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Pharmacy Services.


Charles Flynn

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I am often asked what services do pharmacies provide?

 

Pharmacists (sometimes called Chemists) are experts in medicines and how they work. They play a key role in providing quality healthcare to patients. Working in the community, primary care and hospitals, pharmacists use their clinical expertise together with their practical knowledge to ensure the safe supply and use of medicines by patients and members of the public. The services that may be available from your Pharmacy are:

 

Medicine Use Reviews (MUR)

Prescription dispensing.

Emergency contraception.

Diabetes testing.

Blood pressure monitoring.

Pregnancy Testing.

Cholesterol Testing.

Truss fittings.

Incontinence supplies.

Stoma.

Needle exchange.

 

They can also advise on minor ailments, including:

 

Bugs and viruses.

Minor injuries.

Stomach complaints.

Women's health.

Skin conditions.

Allergies.

Aches and pains.

Children's problems.

 

Examples of new services that

pharmacy now offers include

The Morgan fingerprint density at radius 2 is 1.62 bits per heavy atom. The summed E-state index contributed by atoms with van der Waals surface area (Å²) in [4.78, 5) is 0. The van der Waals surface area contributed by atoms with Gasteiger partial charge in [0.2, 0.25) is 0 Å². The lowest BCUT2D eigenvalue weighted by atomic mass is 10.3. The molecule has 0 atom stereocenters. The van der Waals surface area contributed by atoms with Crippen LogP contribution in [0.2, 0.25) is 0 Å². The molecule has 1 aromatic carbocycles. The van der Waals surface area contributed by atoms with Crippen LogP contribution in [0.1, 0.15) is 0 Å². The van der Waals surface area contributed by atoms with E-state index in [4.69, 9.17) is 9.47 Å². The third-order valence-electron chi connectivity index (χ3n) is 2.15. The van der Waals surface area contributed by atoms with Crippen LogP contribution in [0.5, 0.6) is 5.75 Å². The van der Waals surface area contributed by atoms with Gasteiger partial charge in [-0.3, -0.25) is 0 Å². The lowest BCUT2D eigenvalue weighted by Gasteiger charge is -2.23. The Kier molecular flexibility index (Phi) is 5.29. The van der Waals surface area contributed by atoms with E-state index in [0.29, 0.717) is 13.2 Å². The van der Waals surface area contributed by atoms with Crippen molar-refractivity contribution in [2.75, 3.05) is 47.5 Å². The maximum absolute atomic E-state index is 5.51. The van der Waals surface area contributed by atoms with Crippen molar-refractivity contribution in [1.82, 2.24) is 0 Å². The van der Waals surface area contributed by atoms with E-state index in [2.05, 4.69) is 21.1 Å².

pathology services where we are

helping to shorten the patient journey

drastically; diagnostic services where

patients are tested for conditions such

as diabetes and high blood pressure;

public health, helping people cut

down on alcohol or stop smoking;

sexual health services and greater

involvement in the treatment of those

with long-term conditions and comorbidities,

such as when a patient

has high blood pressure and diabetes

combined.

A CLINICAL PROFESSION

Pharmacists are at the

forefront of healthcare and like other

healthcare professionals, are rapidly

developing their clinical skills to improve

care for patients and the public.

Working as part of the NHS team in the

community, primary care and hospitals

pharmacists are taking greater

responsibility for the clinical care of

patients and the health and well-being.

 

 

 

Pharmacists can help you decide whether you need to see a doctor. You can talk to your pharmacists in confidence - even about the most personal symptoms, and you don't need to make an appointment. Ask for a confidential discussion with the pharmacist if it is necessary.

 

A pharmacist also has to be registered with the Royal Pharmaceutical Society of Great Britain and have worked for at least a year under the supervision of an experienced and qualified pharmacist, either in a hospital or community pharmacy (local chemist's shop).

 

Further information: Contact a localpharmacy

 

Royal Pharmaceutical Society of Great Britain

 

NHS Costs and Exemptions from the DHSS

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